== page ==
In fact, denial is a manifestation of stigma. In short, stigma is criticism of a person on the grounds of their affiliation with a group (that being mental illness) based on lack of understanding or stereotypes. For example, common misconceptions about schizophrenia is that all people who have the disorder have split personality and/or are violent, this is NOT true. Finally, I am going to elaborate on denial of the family member(s) for now based either actual experience or testimonies I have heard from peers.

Unfortunately, a common myth is that mental illness is caused by bad parenting. In my experience, people still believe this to be true. After my nervous breakdown which led doctors to diagnosis me with schizophrenia my family members were in disbelief at the occurrence of mental illness in their Ashley. And some of them believed there was someone to blame for my mental health condition and that person was my mother. This caused a huge strain on family relationships for a while and slowed the process of understanding of what having schizophrenia means for the consumer and family member.

A common, yet NOT universal form of denial is avoiding the situation all together. Some members of the family choose not to participate in the recovery stage because of the stigma associated with mental illness. They are more concerned with the way they will appear to other people than their relative's wellness. Therefore, they opt out to discuss anything related to mental illness, and in some cases do not even want to be seen in public with the consumer.

In addition to that, some people hinder their relative's social life or life in general because they believe their mental illness will not allow them to participate in regular daily activities despite the fact that they are coping with the illness with the necessary treatments. Accordingly, some family members make up reasons why their relative living with a mental health concern cannot go to some places or do some things. For example, some relatives believe it is inappropriate for the consumer to attend college, because they assume it is too difficult. Nowadays, colleges make accommodations for people with disabilities. In fact, I am in college studyig psychology to continue to be an advocate for mental health. Going to college or having a career is possible living with mental illness with treatment and support.

Ultimately, the above examples of varying forms of denial is unacceptable and ludicrous. If I described you, change is possible. Here are some ways a family member can be supportive of the consumer:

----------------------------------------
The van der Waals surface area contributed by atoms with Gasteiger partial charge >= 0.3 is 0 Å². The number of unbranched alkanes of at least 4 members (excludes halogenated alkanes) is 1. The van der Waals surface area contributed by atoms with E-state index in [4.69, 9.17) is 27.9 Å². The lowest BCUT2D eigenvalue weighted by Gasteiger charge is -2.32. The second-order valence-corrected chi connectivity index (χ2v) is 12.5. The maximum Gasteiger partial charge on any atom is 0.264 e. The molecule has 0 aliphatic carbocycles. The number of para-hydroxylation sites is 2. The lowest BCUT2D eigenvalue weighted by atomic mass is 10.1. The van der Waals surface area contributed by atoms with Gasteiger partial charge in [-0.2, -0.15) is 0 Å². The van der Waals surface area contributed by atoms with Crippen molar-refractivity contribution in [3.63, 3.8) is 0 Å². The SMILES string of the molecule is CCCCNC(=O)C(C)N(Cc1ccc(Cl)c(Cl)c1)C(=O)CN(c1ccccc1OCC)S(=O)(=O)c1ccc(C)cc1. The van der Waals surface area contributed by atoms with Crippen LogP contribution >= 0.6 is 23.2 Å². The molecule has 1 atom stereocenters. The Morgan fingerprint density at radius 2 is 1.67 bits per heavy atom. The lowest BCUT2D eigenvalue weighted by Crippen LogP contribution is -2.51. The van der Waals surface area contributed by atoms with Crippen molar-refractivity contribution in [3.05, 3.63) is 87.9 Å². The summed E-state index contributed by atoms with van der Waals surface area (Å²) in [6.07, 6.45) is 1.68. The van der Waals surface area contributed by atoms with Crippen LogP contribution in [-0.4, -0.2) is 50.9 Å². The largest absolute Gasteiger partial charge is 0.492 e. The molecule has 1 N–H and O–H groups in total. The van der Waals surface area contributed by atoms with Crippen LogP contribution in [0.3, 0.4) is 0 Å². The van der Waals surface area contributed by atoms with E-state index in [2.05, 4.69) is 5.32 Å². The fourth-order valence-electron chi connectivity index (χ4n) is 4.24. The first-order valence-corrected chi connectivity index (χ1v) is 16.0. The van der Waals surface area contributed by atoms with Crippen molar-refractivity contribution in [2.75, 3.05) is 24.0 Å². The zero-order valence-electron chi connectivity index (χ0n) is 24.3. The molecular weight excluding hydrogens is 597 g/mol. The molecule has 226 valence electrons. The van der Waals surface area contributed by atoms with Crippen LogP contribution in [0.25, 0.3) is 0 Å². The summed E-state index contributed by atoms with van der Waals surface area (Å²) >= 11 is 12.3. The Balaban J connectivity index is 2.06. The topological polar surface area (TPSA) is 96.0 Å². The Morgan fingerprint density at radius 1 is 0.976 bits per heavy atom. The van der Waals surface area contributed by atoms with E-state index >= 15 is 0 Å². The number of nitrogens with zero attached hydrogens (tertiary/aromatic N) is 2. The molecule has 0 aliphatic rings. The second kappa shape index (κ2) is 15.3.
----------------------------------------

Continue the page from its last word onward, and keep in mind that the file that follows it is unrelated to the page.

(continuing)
• Research the mental illness

  • Talk to them

  • Show interest in their lives

  • Spend time with them

  • Be understanding of their symptoms and struggles

If you would like to perform research and to learn more about schizophrenia visit Embracing My Mind, Inc. (EMM), the Naional Alliance on Mental Illness (NAMI), and Schizophrenia Society of Nova Scotia (Canada).

Saturday, October 16, 2010

Schizophrenia Basics

Every so often I like to reiterate my understanding of schizophrenia to ensure that my readers understand the basic information about the illness...

In my experience and personal research on schizophrenia it is a complex brain disorder that affects thoughts, judgment, and sense of reality. Now, I will share with you some of my experiences with the illness.

Before I had knowledge of my mental health condition I experienced diverse symptoms of schizophrenia including the following: A belief that I had special abilities to read other people's minds, extreme paranoia in that I believed that other people were trying to harm me by poisoning my food (even family members!). The fear of others trying to kill me, by serving tainted food, encouraged me not to eat- anything. This led me to lose a lot of weight, at one point I weighed under hundred pounds, which is really bad for my height of 5"5- if you can imagine.

In addition to that, I heard multiple mean-spirited, characterized voices that I rationalized by believing they were either coming from my cell phone or from other people around me. I remember one voice said: "You are a dishonor to your family!" This made me feel very sad and confused because I did not understand why the people (voices in my mind) said that.